Turkey and Iran flatly reject the possibility of an independent Kurdish mega-state; even uniting Syrian and Iraqi Kurds in a smaller entity will be difficult (source: macpixxel for GIS)

As Kurdish influence grows, statehood is still distant

War and chaos in Syria and Iraq have catapulted the Kurdish minorities in those countries into a position of unprecedented influence and even military power. Turkey is meanwhile waging a counterinsurgency campaign against the Kurdistan Workers’ Party (PKK) in the country’s southeast, while Iran’s relations with the Kurds and other national minorities remain tense. As their stature grows in this perpetually unstable region, could the Kurds be close to gaining their own independent state?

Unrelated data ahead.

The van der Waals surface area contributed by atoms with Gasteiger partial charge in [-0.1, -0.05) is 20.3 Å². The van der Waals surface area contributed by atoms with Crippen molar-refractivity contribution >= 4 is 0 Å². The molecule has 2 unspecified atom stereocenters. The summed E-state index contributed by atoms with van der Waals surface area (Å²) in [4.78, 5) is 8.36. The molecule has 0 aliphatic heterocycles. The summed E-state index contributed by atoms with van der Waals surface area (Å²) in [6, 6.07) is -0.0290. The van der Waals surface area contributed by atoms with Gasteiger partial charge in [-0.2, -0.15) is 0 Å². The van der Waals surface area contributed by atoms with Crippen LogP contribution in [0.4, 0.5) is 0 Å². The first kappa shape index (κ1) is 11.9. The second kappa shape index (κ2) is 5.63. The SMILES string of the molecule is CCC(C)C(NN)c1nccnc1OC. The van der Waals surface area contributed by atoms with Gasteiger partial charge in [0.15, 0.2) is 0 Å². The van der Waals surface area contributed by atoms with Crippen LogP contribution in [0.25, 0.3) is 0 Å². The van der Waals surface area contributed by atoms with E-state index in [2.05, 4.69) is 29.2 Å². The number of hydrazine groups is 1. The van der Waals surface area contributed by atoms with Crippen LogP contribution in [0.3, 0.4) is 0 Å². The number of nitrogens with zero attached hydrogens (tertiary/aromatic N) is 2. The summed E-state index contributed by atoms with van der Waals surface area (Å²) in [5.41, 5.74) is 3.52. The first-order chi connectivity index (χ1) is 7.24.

When it comes to the idea of a Kurdish mega-state stretching from Iran in the east to Syria in the west, and from Iraq’s Penjwin district in the south to the Turkish city of Kars in the north, the pros...

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Professor Dr. Amatzia Baram
The paradoxical result may be that the Kurdish leadership decides to escape forward by declaring independence
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